The manuscripts: original texts as well as copies
The content of the manuscripts consists of:
1. Subjects discussed by foreign authors whose writings were known in the region, studied, and taught by local scholars or the authors themselves.
2. Subjects discussed by foreign authors, but commented on or rewritten in verse by local scholars, therefore considered local production.
3. Subjects discussed initially by local authors.
Un manuscrit en peul transcrit en arabe (ajami), SAVAMA-DCISAVAMA-DCI
West African books were written in Arabic characters, sometimes transcribed phonetically from local languages, such as Fulani, Songhai, Hausa, Wolof, Mandingo, Soninke, or Tamasheq. This type of local language content transcribed using the Arabic alphabet is known as “Ajami”.
Many prestigious documents were produced locally, including the Tarikh al-fattash, Tarikh al-Sudan, and texts by Ahmed Baba.
A range of content: literature and poetry
Literature and poetry are strongly represented: poems written as tributes to well-known figures, women, the Prophet... but also poems on the most diverse subjects. Some textbooks are written in verse, making it easier for students to memorize.
In the poem ‘Qasīdah’ (opposite), Sayyid al-Mukhtar ibn Ahmad ibn Abi Bakr al-Kunti al-Kabir teaches his students Islamic law on the rights of orphans and married women. His use of verse made it easier for his students to memorize the text.
Manuscrit de métrique, SAVAMA-DCISAVAMA-DCI
Some texts were also written in poetic meter. Arabic meter is defined as the set of rules that distinguish correctly measured lines from those that are inaccurate. This science studies the measurements of a line, in other words, the sequences of short and long syllables attached to each line.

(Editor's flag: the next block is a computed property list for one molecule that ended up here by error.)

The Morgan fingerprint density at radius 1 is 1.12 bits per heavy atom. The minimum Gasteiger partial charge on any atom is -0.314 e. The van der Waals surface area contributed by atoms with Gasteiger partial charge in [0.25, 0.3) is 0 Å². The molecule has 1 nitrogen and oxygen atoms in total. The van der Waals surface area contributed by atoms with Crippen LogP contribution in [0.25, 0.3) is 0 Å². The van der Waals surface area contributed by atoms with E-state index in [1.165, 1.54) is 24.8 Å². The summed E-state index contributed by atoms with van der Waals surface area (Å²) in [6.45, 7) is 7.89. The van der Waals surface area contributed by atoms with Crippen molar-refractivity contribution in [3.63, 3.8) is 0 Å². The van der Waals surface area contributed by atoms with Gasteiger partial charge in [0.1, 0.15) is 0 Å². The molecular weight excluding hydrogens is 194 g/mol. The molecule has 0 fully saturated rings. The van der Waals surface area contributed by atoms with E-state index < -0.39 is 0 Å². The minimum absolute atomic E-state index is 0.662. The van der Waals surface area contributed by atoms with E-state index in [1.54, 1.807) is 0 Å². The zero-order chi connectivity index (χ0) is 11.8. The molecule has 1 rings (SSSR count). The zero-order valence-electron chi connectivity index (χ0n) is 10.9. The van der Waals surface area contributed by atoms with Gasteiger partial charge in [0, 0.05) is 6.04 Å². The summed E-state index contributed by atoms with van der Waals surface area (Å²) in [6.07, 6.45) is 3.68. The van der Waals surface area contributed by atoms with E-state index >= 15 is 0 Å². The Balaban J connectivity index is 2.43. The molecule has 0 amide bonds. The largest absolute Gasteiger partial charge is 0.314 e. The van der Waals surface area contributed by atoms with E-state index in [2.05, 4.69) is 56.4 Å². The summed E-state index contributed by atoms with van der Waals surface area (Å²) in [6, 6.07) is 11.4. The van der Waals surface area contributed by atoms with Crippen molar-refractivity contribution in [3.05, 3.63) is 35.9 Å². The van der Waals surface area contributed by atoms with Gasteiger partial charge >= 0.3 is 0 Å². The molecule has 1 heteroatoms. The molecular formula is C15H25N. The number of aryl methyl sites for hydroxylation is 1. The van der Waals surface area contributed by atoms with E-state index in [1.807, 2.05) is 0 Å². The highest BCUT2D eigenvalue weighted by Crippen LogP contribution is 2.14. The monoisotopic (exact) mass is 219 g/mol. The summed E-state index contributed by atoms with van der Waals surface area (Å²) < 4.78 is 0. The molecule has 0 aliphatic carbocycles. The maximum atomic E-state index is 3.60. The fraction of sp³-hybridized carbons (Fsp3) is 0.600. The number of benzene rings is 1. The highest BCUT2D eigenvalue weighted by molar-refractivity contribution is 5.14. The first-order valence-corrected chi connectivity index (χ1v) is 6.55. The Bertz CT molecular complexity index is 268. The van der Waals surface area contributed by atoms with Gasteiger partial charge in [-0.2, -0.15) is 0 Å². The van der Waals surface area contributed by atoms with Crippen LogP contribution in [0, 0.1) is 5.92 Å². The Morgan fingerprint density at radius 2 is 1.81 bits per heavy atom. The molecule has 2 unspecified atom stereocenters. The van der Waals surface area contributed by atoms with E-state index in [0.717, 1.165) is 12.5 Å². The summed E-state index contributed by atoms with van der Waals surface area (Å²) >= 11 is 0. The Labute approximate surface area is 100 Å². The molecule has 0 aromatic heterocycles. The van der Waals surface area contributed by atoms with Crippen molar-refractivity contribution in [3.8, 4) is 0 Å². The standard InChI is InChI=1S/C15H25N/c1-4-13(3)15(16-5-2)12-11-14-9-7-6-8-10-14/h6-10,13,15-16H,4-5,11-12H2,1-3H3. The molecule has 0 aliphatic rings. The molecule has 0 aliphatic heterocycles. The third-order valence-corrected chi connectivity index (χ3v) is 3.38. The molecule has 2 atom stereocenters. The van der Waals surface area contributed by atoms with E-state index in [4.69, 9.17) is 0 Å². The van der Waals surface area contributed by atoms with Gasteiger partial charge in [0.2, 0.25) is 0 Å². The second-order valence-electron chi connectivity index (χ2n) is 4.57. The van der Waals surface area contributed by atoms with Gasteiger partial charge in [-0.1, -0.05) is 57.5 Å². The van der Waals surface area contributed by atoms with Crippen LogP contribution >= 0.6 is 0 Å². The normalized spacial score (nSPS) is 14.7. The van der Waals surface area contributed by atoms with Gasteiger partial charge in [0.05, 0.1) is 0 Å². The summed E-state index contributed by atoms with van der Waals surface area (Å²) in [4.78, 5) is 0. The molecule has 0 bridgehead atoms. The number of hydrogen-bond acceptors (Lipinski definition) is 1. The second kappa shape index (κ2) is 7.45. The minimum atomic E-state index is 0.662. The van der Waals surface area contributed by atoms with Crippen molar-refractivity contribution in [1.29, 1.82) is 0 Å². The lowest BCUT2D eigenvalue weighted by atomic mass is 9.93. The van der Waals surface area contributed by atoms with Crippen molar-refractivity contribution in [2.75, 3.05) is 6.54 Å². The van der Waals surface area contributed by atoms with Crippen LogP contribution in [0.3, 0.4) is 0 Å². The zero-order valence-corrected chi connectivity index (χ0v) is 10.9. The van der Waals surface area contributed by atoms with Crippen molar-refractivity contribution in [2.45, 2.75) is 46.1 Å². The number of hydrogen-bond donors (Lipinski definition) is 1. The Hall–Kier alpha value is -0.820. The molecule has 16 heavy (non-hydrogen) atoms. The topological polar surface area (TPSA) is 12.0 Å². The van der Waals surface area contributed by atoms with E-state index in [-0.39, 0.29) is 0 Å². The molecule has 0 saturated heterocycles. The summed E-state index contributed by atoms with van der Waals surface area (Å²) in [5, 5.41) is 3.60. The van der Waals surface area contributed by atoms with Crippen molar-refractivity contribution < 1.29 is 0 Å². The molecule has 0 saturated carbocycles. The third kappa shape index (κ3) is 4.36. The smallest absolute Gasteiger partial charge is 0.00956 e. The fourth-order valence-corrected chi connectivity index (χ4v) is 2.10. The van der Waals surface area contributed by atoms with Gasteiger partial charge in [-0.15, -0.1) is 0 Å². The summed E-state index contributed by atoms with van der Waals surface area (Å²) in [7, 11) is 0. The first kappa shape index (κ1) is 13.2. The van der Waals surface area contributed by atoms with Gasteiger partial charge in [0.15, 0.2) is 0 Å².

It was theorized in the 8th century by the philologist Al-Khalil ibn Ahmad, who presented the metric as a model structured in levels.
A range of content: religious texts
There are many religious texts. These include: prayers, poems to the glory of Allah and the Prophet, practical religious manuals, Sufi manuals, etc. References to sacred texts are widespread in the manuscripts that are not specifically religious, such as legal documents and rules of behavior.
2013 Evacuation manuscripts Timbuktu, copyright Prince Claus Fund (3)SAVAMA-DCI
A range of content: arts
Music is rarely represented in the manuscripts, with the exception of some representative samples such as the musical instruments in the diagram opposite.
Manuscrit d'astronomie, SAVAMA-DCISAVAMA-DCI
A range of content: astronomy and astrology
Astronomy and astrology are common themes in the manuscripts. The solar system is described as a collection of planets and stars revolving around the Earth, according to the pattern that dates back to Ptolemy (2nd century CE).
Representations of the sky usually give pride of place to the 12 constellations that make up the zodiac: the astrological signs are an integral part of the sky charts.
A range of content: geography
Descriptions of places and journeys.
A range of content: scientific texts
There are also a great many scientific texts on botany, pharmacy and pharmacopoeia, medicine, mathematics, sexology, etc.
A range of content: how to behave